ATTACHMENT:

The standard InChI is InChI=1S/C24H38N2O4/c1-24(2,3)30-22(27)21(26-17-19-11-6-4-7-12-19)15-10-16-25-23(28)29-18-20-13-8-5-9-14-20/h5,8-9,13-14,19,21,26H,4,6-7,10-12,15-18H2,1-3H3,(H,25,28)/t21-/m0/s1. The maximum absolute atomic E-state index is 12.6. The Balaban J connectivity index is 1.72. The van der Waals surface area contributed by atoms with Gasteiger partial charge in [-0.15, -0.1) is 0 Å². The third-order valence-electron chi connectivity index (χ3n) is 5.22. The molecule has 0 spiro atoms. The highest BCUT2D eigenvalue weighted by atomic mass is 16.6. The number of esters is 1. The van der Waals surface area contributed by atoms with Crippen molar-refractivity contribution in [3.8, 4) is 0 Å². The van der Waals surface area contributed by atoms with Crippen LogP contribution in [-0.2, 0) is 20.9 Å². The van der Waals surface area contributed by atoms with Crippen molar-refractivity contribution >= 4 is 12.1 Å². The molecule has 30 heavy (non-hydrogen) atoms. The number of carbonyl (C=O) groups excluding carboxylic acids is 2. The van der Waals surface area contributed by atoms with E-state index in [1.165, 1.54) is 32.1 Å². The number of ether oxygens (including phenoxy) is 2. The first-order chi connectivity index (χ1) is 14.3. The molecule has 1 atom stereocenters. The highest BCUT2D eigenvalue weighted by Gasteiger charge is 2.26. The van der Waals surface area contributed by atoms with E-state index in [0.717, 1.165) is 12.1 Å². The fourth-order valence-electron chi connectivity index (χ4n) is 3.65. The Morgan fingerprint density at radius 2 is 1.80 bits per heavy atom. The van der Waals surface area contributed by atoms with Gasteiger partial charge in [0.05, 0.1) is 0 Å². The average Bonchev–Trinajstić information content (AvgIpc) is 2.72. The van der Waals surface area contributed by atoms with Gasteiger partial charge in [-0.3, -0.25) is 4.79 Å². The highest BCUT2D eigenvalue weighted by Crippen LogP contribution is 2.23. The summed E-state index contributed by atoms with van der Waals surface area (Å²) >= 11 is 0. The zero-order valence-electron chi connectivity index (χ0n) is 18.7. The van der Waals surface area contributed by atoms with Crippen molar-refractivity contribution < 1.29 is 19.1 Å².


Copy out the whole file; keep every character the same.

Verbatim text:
The standard InChI is InChI=1S/C24H38N2O4/c1-24(2,3)30-22(27)21(26-17-19-11-6-4-7-12-19)15-10-16-25-23(28)29-18-20-13-8-5-9-14-20/h5,8-9,13-14,19,21,26H,4,6-7,10-12,15-18H2,1-3H3,(H,25,28)/t21-/m0/s1. The maximum absolute atomic E-state index is 12.6. The Balaban J connectivity index is 1.72. The van der Waals surface area contributed by atoms with Gasteiger partial charge in [-0.15, -0.1) is 0 Å². The third-order valence-electron chi connectivity index (χ3n) is 5.22. The molecule has 0 spiro atoms. The highest BCUT2D eigenvalue weighted by atomic mass is 16.6. The number of esters is 1. The van der Waals surface area contributed by atoms with Crippen molar-refractivity contribution in [3.8, 4) is 0 Å². The van der Waals surface area contributed by atoms with Crippen LogP contribution in [-0.2, 0) is 20.9 Å². The van der Waals surface area contributed by atoms with Crippen molar-refractivity contribution >= 4 is 12.1 Å². The molecule has 30 heavy (non-hydrogen) atoms. The number of carbonyl (C=O) groups excluding carboxylic acids is 2. The van der Waals surface area contributed by atoms with E-state index in [1.165, 1.54) is 32.1 Å². The number of ether oxygens (including phenoxy) is 2. The first-order chi connectivity index (χ1) is 14.3. The molecule has 1 atom stereocenters. The highest BCUT2D eigenvalue weighted by Gasteiger charge is 2.26. The van der Waals surface area contributed by atoms with E-state index in [0.717, 1.165) is 12.1 Å². The fourth-order valence-electron chi connectivity index (χ4n) is 3.65. The Morgan fingerprint density at radius 2 is 1.80 bits per heavy atom. The van der Waals surface area contributed by atoms with Gasteiger partial charge in [0.05, 0.1) is 0 Å². The average Bonchev–Trinajstić information content (AvgIpc) is 2.72. The van der Waals surface area contributed by atoms with Gasteiger partial charge in [-0.3, -0.25) is 4.79 Å². The highest BCUT2D eigenvalue weighted by Crippen LogP contribution is 2.23. The summed E-state index contributed by atoms with van der Waals surface area (Å²) >= 11 is 0. The zero-order valence-electron chi connectivity index (χ0n) is 18.7. The van der Waals surface area contributed by atoms with Crippen molar-refractivity contribution < 1.29 is 19.1 Å².